Queen's University

Canada lacks national strategy to respond to terrorists, natural disasters and cyber-attacks


Canada needs a national strategy to properly respond to terrorists, cyber attacks and natural disasters, according to a recently released national study. There is a lack of information sharing between jurisdictions and no comprehensive national strategy to protect critical infrastructure (CI).

Doug Bland.

“This central national security issue is dependent on a weak, incoherent federal ‘framework document’ developed by Public Safety Canada meant to guide a plethora of conflicting authorities if they decided to produce CI security policies,” says Douglas Bland, one of the study’s authors and a Queen’s Defence Research Fellow. “There is no reliable mechanism to hold anyone to account for any decisions regarding Canada’s CI security because no one is accountable for Canada’s national CI security.”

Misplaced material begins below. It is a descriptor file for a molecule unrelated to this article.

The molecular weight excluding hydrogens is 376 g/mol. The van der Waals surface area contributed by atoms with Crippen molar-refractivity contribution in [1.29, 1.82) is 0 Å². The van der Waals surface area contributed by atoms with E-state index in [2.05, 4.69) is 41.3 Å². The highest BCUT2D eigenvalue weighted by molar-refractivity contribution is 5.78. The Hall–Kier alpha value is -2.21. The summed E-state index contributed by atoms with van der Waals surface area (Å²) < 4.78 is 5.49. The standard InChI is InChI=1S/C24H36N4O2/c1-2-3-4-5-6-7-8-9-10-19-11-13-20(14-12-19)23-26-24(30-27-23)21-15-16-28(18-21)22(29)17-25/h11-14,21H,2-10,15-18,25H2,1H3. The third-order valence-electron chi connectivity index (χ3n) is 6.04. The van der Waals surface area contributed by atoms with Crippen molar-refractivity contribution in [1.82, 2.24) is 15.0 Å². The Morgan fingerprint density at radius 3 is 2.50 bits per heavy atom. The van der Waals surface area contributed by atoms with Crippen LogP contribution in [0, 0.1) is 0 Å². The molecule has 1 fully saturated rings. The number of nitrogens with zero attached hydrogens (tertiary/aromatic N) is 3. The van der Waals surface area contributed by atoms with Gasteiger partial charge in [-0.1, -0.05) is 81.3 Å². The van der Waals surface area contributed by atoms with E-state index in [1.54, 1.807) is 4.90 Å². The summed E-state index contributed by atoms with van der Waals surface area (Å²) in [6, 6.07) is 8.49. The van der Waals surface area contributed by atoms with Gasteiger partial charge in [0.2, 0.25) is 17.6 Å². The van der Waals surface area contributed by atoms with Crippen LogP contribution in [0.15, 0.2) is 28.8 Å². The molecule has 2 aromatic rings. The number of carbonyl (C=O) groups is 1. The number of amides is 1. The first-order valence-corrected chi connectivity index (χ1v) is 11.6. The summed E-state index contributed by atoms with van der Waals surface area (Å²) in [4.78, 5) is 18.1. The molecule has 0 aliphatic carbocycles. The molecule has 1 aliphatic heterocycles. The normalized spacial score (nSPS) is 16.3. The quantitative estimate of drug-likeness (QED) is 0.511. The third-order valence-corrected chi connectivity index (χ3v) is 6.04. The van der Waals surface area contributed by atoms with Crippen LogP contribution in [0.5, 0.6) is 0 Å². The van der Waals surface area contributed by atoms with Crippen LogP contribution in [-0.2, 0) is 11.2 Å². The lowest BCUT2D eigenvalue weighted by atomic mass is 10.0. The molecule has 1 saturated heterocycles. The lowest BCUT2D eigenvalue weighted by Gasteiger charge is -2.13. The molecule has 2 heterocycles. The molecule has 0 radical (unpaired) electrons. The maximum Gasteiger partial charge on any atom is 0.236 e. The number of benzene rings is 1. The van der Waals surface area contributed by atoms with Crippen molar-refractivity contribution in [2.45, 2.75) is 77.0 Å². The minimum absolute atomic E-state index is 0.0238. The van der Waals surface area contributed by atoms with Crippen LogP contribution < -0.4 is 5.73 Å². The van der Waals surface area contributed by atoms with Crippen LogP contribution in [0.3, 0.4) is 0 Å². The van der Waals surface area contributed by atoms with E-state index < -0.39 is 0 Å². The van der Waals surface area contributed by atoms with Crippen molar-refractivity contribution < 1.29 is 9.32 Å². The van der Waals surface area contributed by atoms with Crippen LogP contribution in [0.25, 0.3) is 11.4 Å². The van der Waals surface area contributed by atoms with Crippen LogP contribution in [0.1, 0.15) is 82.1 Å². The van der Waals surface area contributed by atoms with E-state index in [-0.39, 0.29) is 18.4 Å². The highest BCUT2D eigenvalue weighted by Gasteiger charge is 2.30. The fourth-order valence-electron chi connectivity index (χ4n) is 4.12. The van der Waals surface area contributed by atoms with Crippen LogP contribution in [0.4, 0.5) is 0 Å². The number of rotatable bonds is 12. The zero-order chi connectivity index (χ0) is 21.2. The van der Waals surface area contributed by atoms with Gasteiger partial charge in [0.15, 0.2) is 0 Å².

Canada’s critical infrastructure is comprised of the systems that power electricity, deliver food and enable Canadians’ day-to-day lives. These are systems that, if compromised, would have a devastating impact on the health, safety, security or economic wellbeing of the country.

Andrew Graham

“Between government and industry, the sharing of information is sadly lacking,” says Queen’s co-author Andrew Graham.

He outlines several solutions to help solve the problem, including creating a Critical Infrastructure Council, invest more in research to develop solutions and give tax incentives to companies to boost security.

Solutions To Critical Infrastructure Problems is produced by the Macdonald-Laurier Institute for Public Policy. Other authors on the study include Stuart Farson (Simon Fraser University), James Cox (Macdonald-Laurier Institute) and Barry Cooper (University of Calgary).

Copyright © Queen's University
Kingston, Ontario, Canada. K7L 3N6. 613.533.2000
Last updated at 2:22 pm EDT, Wed August 20, 2014
iTunes is a trademark of Apple Inc., registered in the U.S. and other countries.